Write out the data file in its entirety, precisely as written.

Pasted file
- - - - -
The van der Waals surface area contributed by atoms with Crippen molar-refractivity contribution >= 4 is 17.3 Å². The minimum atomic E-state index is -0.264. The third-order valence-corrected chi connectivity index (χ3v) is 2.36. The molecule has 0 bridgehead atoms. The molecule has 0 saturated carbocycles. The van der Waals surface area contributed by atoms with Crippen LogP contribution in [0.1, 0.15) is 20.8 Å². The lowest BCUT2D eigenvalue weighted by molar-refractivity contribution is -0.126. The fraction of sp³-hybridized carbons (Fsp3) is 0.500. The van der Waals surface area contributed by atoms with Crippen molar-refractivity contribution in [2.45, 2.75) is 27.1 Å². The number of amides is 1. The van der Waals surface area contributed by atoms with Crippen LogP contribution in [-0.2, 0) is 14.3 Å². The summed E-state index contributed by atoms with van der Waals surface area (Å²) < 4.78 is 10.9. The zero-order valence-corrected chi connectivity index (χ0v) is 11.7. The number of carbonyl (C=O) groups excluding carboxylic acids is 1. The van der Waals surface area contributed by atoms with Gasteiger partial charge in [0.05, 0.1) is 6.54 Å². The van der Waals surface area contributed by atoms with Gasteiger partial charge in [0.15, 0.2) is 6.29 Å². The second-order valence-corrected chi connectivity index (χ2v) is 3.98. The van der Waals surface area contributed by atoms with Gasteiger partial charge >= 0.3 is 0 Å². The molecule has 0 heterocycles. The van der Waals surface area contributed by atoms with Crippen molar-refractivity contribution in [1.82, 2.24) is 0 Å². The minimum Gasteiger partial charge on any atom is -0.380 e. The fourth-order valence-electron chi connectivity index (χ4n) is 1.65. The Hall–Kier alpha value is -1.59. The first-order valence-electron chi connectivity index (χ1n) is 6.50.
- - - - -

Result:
The van der Waals surface area contributed by atoms with Crippen molar-refractivity contribution >= 4 is 17.3 Å². The minimum atomic E-state index is -0.264. The third-order valence-corrected chi connectivity index (χ3v) is 2.36. The molecule has 0 bridgehead atoms. The molecule has 0 saturated carbocycles. The van der Waals surface area contributed by atoms with Crippen LogP contribution in [0.1, 0.15) is 20.8 Å². The lowest BCUT2D eigenvalue weighted by molar-refractivity contribution is -0.126. The fraction of sp³-hybridized carbons (Fsp3) is 0.500. The van der Waals surface area contributed by atoms with Crippen molar-refractivity contribution in [2.45, 2.75) is 27.1 Å². The number of amides is 1. The van der Waals surface area contributed by atoms with Crippen LogP contribution in [-0.2, 0) is 14.3 Å². The summed E-state index contributed by atoms with van der Waals surface area (Å²) < 4.78 is 10.9. The zero-order valence-corrected chi connectivity index (χ0v) is 11.7. The number of carbonyl (C=O) groups excluding carboxylic acids is 1. The van der Waals surface area contributed by atoms with Gasteiger partial charge in [0.05, 0.1) is 6.54 Å². The van der Waals surface area contributed by atoms with Gasteiger partial charge in [0.15, 0.2) is 6.29 Å². The second-order valence-corrected chi connectivity index (χ2v) is 3.98. The van der Waals surface area contributed by atoms with Gasteiger partial charge >= 0.3 is 0 Å². The molecule has 0 heterocycles. The van der Waals surface area contributed by atoms with Crippen molar-refractivity contribution in [1.82, 2.24) is 0 Å². The minimum Gasteiger partial charge on any atom is -0.380 e. The fourth-order valence-electron chi connectivity index (χ4n) is 1.65. The Hall–Kier alpha value is -1.59. The first-order valence-electron chi connectivity index (χ1n) is 6.50.